This is an excerpt from the book “Umbria“
One of the smallest regions of Italy, Umbria is still unspoiled and peaceful, looking today just as it did when the Renaissance painters immortalized it. The cooking is based on family traditions with fresh and natural flavors that make Umbria food a household tasks experience.
The repertoire of pasta dishes is similar to that of neighboring regions. In the Umbria food there are three local specialties, however: strascinati and umbrici, both long, thick spaghetti, and ciriole ternana. These are fairly thick tagliatelle made with a dough that contains water as well as eggs, and dressed with oil, garlic and a soupcon of chili pepper.
In Umbria food, pasta is often flavored with a grating of the local black truffles, found around Norcia. But most local restaurants now serve the black truffles sliced on a plain risotto richly dressed with butter and Parmesan, a dish borrowed from the cuisine of Lombardy for this purpose.
Not to forget in Umbria food is chocolate, that has made Perugia, the capital of the region, famous all over the world.
Specialty Umbria Food
The prized black Norcia truffle is gathered from bases of oak, holm oak and walnut trees in the hills and mountains around Norcia and Spoleto. Covered by a black skin with small wart-like bumps, the truffle has a purple-black flesh with distinctive white veins and a delicate scent. Unlike white truffles, which can only be eaten raw, black truffles can be heated (but never boiled) and added to sauces, pasta and pies without losing their delectable flavor.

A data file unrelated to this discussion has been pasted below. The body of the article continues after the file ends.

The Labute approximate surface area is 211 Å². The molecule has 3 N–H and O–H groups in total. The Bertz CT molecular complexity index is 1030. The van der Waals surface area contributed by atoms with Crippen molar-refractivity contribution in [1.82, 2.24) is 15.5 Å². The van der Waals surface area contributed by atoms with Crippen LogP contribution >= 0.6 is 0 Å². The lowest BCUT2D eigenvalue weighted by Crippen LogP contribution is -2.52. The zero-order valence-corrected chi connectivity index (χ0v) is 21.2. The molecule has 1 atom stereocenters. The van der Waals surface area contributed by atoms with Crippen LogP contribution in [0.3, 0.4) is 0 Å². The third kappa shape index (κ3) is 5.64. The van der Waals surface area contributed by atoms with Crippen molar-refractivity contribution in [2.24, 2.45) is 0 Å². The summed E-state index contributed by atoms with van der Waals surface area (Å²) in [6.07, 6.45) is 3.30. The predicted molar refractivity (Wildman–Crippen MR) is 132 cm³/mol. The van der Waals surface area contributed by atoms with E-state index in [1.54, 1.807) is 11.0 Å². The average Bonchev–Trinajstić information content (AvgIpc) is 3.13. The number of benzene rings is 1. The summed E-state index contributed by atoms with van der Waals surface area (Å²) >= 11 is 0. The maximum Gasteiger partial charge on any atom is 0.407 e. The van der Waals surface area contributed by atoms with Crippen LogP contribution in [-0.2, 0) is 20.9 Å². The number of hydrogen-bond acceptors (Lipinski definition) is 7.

Cultivated since time immemorial in this part of Italy, legumes deserve almost an entire page to themselves in Umbria food. A good example is the wonderful lenticchie di Castelluccio, lentils of Castelluccio, which are the most sought-after in Italy and in recent years have become famous well beyond the borders of the country. Small and green, they contain a large amount of protein and mineral salts, and are so tender that they require no soaking. A visitor to Umbria might encounter them among the ingredients of flavorful meat stews that feature anything from rabbit to game to sausage.
Bread is an indispensable component of the Umbria food culinary tradition, and is available in all sorts of sizes and descriptions. We urge visitors to try the pan nociato, a specialty made with pecorino cheese, walnuts and pine nuts, and the local torta al testo con i ciccioli, a typical focaccia bread baked on a stone disk and stuffed with the little pieces of pork obtained when melting the fat to make lard. It’s one of the tastiest, most intriguing delicacies found in this simple, wholesome corner of the world.
Regional specialty food from Umbria includes:
- Anguille alle brace: freshwater eels marinated in white wine, pepper and bay leaf and grilled.
- Ciaramicola: eggs, lard, lemon rind and Alchermes (a spicy liqueur) go into this circular cake topped with candy-specked meringue.
- Cipollata: onion soup with tomato, salt pork, basil and grated Parmigiano Reggiano.
- Gobbi alla perugina: deep fried cardoons topped with meat and tomato sauce. lepre alla cacciatora hare braised in red wine with sage, bay leaf and garlic.
- Minestra di farro thick soup of spelt with onion, tomato, celery and grated pecorino.
- Palombacci alla ghiotta: spit-roasted wood pigeons with an elaborate sauce of wine, lemon, vinegar, sage, garlic, rosemary, juniper berries and chicken livers
- Spaghetti alla nursina: black truffles heated in olive oil with a hint of garlic and anchovy flavor this special pasta from Norcia.
- Stringozzi al pomodoro: handmade noodles with tomatoes, black olives and garlic.
- Tegamaccio: stew of freshwater fish–pike, carp, tench, eel–with garlic and peppers.
- Torcolo: sponge cake with raisins and candied fruit, specialty of Perugia.